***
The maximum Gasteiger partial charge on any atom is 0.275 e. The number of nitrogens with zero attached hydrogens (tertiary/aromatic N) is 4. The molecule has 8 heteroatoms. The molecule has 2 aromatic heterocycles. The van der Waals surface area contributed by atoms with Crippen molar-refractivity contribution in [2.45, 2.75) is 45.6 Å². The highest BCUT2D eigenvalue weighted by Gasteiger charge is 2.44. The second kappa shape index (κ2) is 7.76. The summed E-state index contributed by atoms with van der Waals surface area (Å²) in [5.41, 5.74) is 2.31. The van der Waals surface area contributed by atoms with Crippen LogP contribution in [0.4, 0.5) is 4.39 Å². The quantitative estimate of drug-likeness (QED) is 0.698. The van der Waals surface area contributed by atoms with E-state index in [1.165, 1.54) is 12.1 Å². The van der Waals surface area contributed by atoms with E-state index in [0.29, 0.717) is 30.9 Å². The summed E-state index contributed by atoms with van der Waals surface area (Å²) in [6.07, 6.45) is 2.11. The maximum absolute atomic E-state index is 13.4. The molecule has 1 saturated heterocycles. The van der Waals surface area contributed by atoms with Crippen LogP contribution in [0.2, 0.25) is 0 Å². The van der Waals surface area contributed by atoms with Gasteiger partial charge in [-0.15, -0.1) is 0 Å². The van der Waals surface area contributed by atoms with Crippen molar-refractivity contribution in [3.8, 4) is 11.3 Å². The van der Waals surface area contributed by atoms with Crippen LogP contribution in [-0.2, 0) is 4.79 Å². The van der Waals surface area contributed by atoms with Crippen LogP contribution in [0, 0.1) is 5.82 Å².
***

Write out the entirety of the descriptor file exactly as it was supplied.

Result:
The maximum Gasteiger partial charge on any atom is 0.275 e. The number of nitrogens with zero attached hydrogens (tertiary/aromatic N) is 4. The molecule has 8 heteroatoms. The molecule has 2 aromatic heterocycles. The van der Waals surface area contributed by atoms with Crippen molar-refractivity contribution in [2.45, 2.75) is 45.6 Å². The highest BCUT2D eigenvalue weighted by Gasteiger charge is 2.44. The second kappa shape index (κ2) is 7.76. The summed E-state index contributed by atoms with van der Waals surface area (Å²) in [5.41, 5.74) is 2.31. The van der Waals surface area contributed by atoms with Crippen LogP contribution in [0.4, 0.5) is 4.39 Å². The quantitative estimate of drug-likeness (QED) is 0.698. The van der Waals surface area contributed by atoms with E-state index in [1.165, 1.54) is 12.1 Å². The van der Waals surface area contributed by atoms with E-state index in [0.29, 0.717) is 30.9 Å². The summed E-state index contributed by atoms with van der Waals surface area (Å²) in [6.07, 6.45) is 2.11. The maximum absolute atomic E-state index is 13.4. The molecule has 1 saturated heterocycles. The van der Waals surface area contributed by atoms with Crippen LogP contribution in [0.2, 0.25) is 0 Å². The van der Waals surface area contributed by atoms with Gasteiger partial charge in [-0.15, -0.1) is 0 Å². The van der Waals surface area contributed by atoms with Crippen molar-refractivity contribution in [3.8, 4) is 11.3 Å². The van der Waals surface area contributed by atoms with Crippen LogP contribution in [-0.2, 0) is 4.79 Å². The van der Waals surface area contributed by atoms with Crippen LogP contribution in [0, 0.1) is 5.82 Å².